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Despite Rising Demand for Afghan Raisins Abroad, Factories Close Across the Country

Despite a growing demand for and increased production of Afghan raisin products, close to 20 processing plants are expected to shut in the coming year.

Officials from the Raisin, Fruits and Vegetables Export Development Administration have reported a 13 percent hike in raisin exports from Afghanistan. However, they have also warned that much of the country's production capacity is about to go offline in part because of the lack of support the industry has received from local and national government.

At the moment, four different types of raisins are exported from Afghanistan to other Asian countries, Europe and the Americas. And just this year, 22,000 tons of red raisins have been exported abroad. Experts say increased grape crop yields, new methods of processing, standardization of packaging have all contributed to the rise in raisin exports.

"With the help that we have received from the World Bank for better packaging and processing of raisins we were able to increase exports this year, resulting in more markets for raisins from Afghanistan," said Muhammad Azim Hashemi, Director of the Raisin, Fruits and Vegetables Export Development Administration.

Nevertheless, the potential for growth in Afghanistan's raisin industry is threatened by challenges facing factories around the country. At the moment, out of 30 raisin processing factories nationwide, just 13 are operational. Experts say the lack of reliable electricity and financial support from the government are the primary factors behind the stunted growth of the raisin industry.

Most women work in raisin processing factories. Zalmai, a raisin factory owner, told TOLONews that if the government provided more support for the industry, the would be able to provide many more employment opportunities, especially for women. "If our work improves and we are supported, we can hire a lot more workers," he said.

Meanwhile, economic analysts have said that, considering the growing demand for raisins from Afghanistan, the government should seize the opportunity and support the industry's growth. They have asserted that such a strategy could help bolster government revenues and provide much needed employment opportunities.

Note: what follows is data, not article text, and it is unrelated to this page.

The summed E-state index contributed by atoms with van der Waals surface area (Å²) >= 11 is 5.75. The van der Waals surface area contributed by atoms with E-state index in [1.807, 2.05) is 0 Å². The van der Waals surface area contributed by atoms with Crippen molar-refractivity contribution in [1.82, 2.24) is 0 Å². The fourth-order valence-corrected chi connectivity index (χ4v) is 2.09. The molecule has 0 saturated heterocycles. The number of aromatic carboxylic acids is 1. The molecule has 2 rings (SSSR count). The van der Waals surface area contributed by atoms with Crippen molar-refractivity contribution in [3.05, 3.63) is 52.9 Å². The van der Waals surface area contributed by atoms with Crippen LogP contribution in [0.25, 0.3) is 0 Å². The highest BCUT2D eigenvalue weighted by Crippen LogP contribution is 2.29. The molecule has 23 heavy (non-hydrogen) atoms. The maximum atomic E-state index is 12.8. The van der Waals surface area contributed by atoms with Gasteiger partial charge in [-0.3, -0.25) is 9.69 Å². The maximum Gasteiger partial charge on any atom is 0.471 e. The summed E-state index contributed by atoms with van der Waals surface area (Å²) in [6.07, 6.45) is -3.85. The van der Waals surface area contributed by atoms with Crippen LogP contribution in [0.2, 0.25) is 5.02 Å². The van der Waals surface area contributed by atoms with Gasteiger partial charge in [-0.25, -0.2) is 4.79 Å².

Business

Despite Rising Demand for Afghan Raisins Abroad, Factories Close Across the Country

Despite a growing demand for and increased production of Afghan raisin products, close to 20 proce

Thumbnail

Despite a growing demand for and increased production of Afghan raisin products, close to 20 processing plants are expected to shut in the coming year.

Officials from the Raisin, Fruits and Vegetables Export Development Administration have reported a 13 percent hike in raisin exports from Afghanistan. However, they have also warned that much of the country's production capacity is about to go offline in part because of the lack of support the industry has received from local and national government.

At the moment, four different types of raisins are exported from Afghanistan to other Asian countries, Europe and the Americas. And just this year, 22,000 tons of red raisins have been exported abroad. Experts say increased grape crop yields, new methods of processing, standardization of packaging have all contributed to the rise in raisin exports.

"With the help that we have received from the World Bank for better packaging and processing of raisins we were able to increase exports this year, resulting in more markets for raisins from Afghanistan," said Muhammad Azim Hashemi, Director of the Raisin, Fruits and Vegetables Export Development Administration.

Nevertheless, the potential for growth in Afghanistan's raisin industry is threatened by challenges facing factories around the country. At the moment, out of 30 raisin processing factories nationwide, just 13 are operational. Experts say the lack of reliable electricity and financial support from the government are the primary factors behind the stunted growth of the raisin industry.

Most women work in raisin processing factories. Zalmai, a raisin factory owner, told TOLONews that if the government provided more support for the industry, the would be able to provide many more employment opportunities, especially for women. "If our work improves and we are supported, we can hire a lot more workers," he said.

Meanwhile, economic analysts have said that, considering the growing demand for raisins from Afghanistan, the government should seize the opportunity and support the industry's growth. They have asserted that such a strategy could help bolster government revenues and provide much needed employment opportunities.

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